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The Coolest New Tech In “Farm To Table” Innovation

In honor of this month’s theme of Farm to Table 2.0, we’ve rounded up some of the coolest new companies and innovations in the realm of local food, most of which we spotted at the recent Food Loves Tech conference in NYC. The technology you’ll find below is shaking up the traditional farm to table model, making its benefits more accessible, efficient, and downright futuristic.

Aerofarms

New Jersey based Aerofarms is on a mission to combat the global food crisis and has some impressive technology in their arsenal. The company owns the largest indoor vertical farm in the world and employs a custom technique that allows them to use 40% less water than hydroponics. Even without the use of pesticides, Aerofarms’ vertically-oriented system is 75 times more efficient than traditional field farming. (Michelle Obama was certainly impressed!)

Aquafaba

When boiling chickpeas, most people will pour out the slightly gelatinous water that’s left over. But that water– known as Aquafaba– is actually an excellent egg substitute that not only avoids the unnatural chemicals in commercial egg replacements but also cuts down on food waste. Aquafaba is making its way into vegan products, like Sir Kensington’s Fabanaise, a new mayo alternative. (Of course, you can also experiment with Aquafaba at home.)

Farmbot

Move over Farmville. Farmbot‘s robotic gardening allows you to farm from the comfort of your couch– but with real (not just virtual) results. With an interface similar to a video game, users can literally “drag and drop” plants they’d like grow, and the machine will respond in real time. The technology is entirely open-source and can be used in schools, for commercial farming, or even in your own backyard.

 

Seed Sheets

Seed Sheets is changing gardening from window boxes to garden beds. Made from a weed-inhibiting textile, these “roll out gardens” are pieces of fabric woven with all organic and non-GMO seeds (so you can safely eat anything you grow). The sheets are designed with companion planting in mind (in order to minimize pests). Ideal for the harried gardener who dreams of greener pastures.

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Farmer’s Fridge

Farmers Fridge

With their readily-accessible meals, Farmers Fridge is reimagining what the table in “farm to table” might be. The Chicago-based company sells meals made with nutritious, locally-sourced, organic ingredients in vending machine-like kiosks that allow people to take their fresh foods wherever they might go. All the materials are eco-friendly and the leftovers are donated to food pantries at the end of the day.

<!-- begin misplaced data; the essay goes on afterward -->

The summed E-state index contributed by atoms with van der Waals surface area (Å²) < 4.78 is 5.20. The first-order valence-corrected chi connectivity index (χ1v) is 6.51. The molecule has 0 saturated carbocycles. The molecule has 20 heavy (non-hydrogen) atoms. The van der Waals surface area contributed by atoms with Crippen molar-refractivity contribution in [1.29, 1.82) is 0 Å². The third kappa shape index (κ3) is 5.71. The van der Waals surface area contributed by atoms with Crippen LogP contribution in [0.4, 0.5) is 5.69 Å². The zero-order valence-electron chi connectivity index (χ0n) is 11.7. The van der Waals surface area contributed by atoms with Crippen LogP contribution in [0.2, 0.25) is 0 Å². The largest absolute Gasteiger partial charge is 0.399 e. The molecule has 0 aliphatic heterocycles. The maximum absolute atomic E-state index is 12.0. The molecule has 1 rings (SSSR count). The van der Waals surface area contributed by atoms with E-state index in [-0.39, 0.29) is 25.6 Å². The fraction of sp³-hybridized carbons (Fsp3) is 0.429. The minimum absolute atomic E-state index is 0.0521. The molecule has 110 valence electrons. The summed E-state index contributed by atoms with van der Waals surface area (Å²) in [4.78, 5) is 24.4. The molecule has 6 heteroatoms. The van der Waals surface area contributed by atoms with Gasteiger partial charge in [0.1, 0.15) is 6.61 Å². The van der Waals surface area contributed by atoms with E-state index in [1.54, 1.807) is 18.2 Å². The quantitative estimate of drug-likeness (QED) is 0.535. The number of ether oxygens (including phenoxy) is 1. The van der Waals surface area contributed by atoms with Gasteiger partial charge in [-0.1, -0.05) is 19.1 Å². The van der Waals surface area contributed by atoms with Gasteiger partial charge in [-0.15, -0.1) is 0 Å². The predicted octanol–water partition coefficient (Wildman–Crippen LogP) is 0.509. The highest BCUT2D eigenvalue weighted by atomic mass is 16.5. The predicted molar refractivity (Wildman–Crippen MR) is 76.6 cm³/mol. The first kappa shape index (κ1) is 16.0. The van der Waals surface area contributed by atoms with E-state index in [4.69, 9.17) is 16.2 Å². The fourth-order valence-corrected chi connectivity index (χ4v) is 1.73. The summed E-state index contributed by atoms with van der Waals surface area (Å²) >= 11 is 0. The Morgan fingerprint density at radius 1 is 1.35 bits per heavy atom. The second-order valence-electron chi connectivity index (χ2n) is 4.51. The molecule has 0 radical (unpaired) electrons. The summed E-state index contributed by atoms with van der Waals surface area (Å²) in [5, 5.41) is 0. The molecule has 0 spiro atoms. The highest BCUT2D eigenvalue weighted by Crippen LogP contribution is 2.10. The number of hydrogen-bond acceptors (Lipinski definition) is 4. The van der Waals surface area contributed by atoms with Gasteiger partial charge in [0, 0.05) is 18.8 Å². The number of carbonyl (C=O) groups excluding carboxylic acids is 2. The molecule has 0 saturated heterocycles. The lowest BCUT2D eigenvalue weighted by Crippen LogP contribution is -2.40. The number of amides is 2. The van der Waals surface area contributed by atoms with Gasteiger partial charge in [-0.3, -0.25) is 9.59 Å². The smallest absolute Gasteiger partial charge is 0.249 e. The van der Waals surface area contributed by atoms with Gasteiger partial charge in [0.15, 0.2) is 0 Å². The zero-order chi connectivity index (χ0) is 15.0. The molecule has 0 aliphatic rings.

JuiceBot

By providing fresh juice on demand, JuiceBot avoids the ill-effects of prepackaging, keeping the cold-pressed juice protected from light and heat (which can lead to nutrient degradation– just think of how beer bottles are dark to protect from further fermentation). Similar to a vending machine, JuiceBot is instant-access. Customers place a paper cup at the dispenser, select the juices they’d like to blend, and voila! In addition to preserving the nutrients in fresh-pressed juice, the JuiceBot eliminates the need for plastic– cutting down the environmental toll of plastic production as well as preventing any untoward chemicals from leeching into the drinks. The fresh-pressed juice (which is made with local fruits and veggies) is replaced in the machine every 24 to 48 hours. New Yorkers can expect to see JuiceBots appearing this summer.

UPicnic

For overwhelmed parents or those whose movement is dictated by public transportation, UPicnic is here to lend a helping hand. The Uber-like app delivers everything you need for an idyllic picnic experience– everything from food to lawn games– right to your carefully-chosen spot in a park. At the end of the day, a messenger comes back to clean everything up, for a quintessential 21st-century, New York City experience.

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